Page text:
Painted Turtle, Chrysemys picta
Turtles and other reptiles breathe oxygen into their lungs through their nostrils and mouth. Can you see their pointy noses sticking out of the water to breathe as they swim?
Painted turtles are small hard-shelled reptiles that live across North America. Typically, they eat plants, insects, and sometimes small fish. These turtles usually lay their eggs in nests within several hundred feet of water, in sandy soils exposed to the sun. Oddly enough, painted turtles seem to prefer living in waterways polluted with fertilizer runoff, because vegetation grows more easily. However, they suffer from habitat loss when water levels fall or shorelines get destroyed. Studies suggest that wetland habitats are expected to warm up and decrease in size as global temperatures increase.
Cold-blooded reptiles cannot regulate their own body temperature; they stay cool by heading to deeper water and shaded areas, and they warm up in the sun. Can you spot any turtles sunning on a rock, log, or dock? Try to catch a peek under their shells to see why they’re called painted turtles!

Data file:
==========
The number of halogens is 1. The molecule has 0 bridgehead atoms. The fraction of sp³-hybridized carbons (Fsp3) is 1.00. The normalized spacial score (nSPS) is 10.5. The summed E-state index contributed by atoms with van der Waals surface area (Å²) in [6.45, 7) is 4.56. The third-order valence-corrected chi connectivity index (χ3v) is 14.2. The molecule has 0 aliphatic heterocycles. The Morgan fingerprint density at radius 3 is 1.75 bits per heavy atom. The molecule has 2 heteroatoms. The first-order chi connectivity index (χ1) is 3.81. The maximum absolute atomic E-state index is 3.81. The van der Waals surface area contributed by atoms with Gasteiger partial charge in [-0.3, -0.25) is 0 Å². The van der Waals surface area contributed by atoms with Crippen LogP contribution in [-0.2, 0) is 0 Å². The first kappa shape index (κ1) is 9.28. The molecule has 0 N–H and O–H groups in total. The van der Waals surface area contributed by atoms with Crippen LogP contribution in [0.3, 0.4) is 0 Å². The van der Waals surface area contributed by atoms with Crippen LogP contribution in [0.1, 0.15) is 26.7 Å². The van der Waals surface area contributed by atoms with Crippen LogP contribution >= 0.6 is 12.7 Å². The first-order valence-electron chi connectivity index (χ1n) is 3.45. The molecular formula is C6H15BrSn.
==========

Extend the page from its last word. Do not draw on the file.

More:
Female painteds tend to lay eggs only when the temperature is exactly right — specifically between 84-86ºF. As such, global warming of even 2ºF can force them to nest weeks earlier than normal. On top of this, the sex of turtle offspring is determined by air temperature around the egg. Warmer temperatures of just a couple degrees lead to mostly female offspring, while colder temperatures lead to mostly male offspring. What do you think will happen to this species if our planet stays on track for a 3-12ºF increase in temperature by 2100?